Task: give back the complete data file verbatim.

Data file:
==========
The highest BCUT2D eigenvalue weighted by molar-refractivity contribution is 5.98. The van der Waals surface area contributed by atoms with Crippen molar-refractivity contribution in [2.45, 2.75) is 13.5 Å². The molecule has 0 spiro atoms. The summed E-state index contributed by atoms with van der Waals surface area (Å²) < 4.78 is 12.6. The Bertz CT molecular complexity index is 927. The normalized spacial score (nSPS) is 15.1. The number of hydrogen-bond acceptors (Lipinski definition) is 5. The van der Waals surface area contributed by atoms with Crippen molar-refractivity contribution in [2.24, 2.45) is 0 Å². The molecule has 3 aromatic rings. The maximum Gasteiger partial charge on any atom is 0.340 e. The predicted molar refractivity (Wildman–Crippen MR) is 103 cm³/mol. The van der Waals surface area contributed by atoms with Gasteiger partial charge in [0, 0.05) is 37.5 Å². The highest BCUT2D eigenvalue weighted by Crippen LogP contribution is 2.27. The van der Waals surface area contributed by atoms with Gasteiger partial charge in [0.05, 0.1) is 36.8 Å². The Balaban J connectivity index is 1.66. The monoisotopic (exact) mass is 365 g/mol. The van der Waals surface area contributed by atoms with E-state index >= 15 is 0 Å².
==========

The highest BCUT2D eigenvalue weighted by molar-refractivity contribution is 5.98. The van der Waals surface area contributed by atoms with Crippen molar-refractivity contribution in [2.45, 2.75) is 13.5 Å². The molecule has 0 spiro atoms. The summed E-state index contributed by atoms with van der Waals surface area (Å²) < 4.78 is 12.6. The Bertz CT molecular complexity index is 927. The normalized spacial score (nSPS) is 15.1. The number of hydrogen-bond acceptors (Lipinski definition) is 5. The van der Waals surface area contributed by atoms with Crippen molar-refractivity contribution in [2.24, 2.45) is 0 Å². The molecule has 3 aromatic rings. The maximum Gasteiger partial charge on any atom is 0.340 e. The predicted molar refractivity (Wildman–Crippen MR) is 103 cm³/mol. The van der Waals surface area contributed by atoms with Gasteiger partial charge in [0, 0.05) is 37.5 Å². The highest BCUT2D eigenvalue weighted by Crippen LogP contribution is 2.27. The van der Waals surface area contributed by atoms with Gasteiger partial charge in [0.05, 0.1) is 36.8 Å². The Balaban J connectivity index is 1.66. The monoisotopic (exact) mass is 365 g/mol. The van der Waals surface area contributed by atoms with E-state index >= 15 is 0 Å².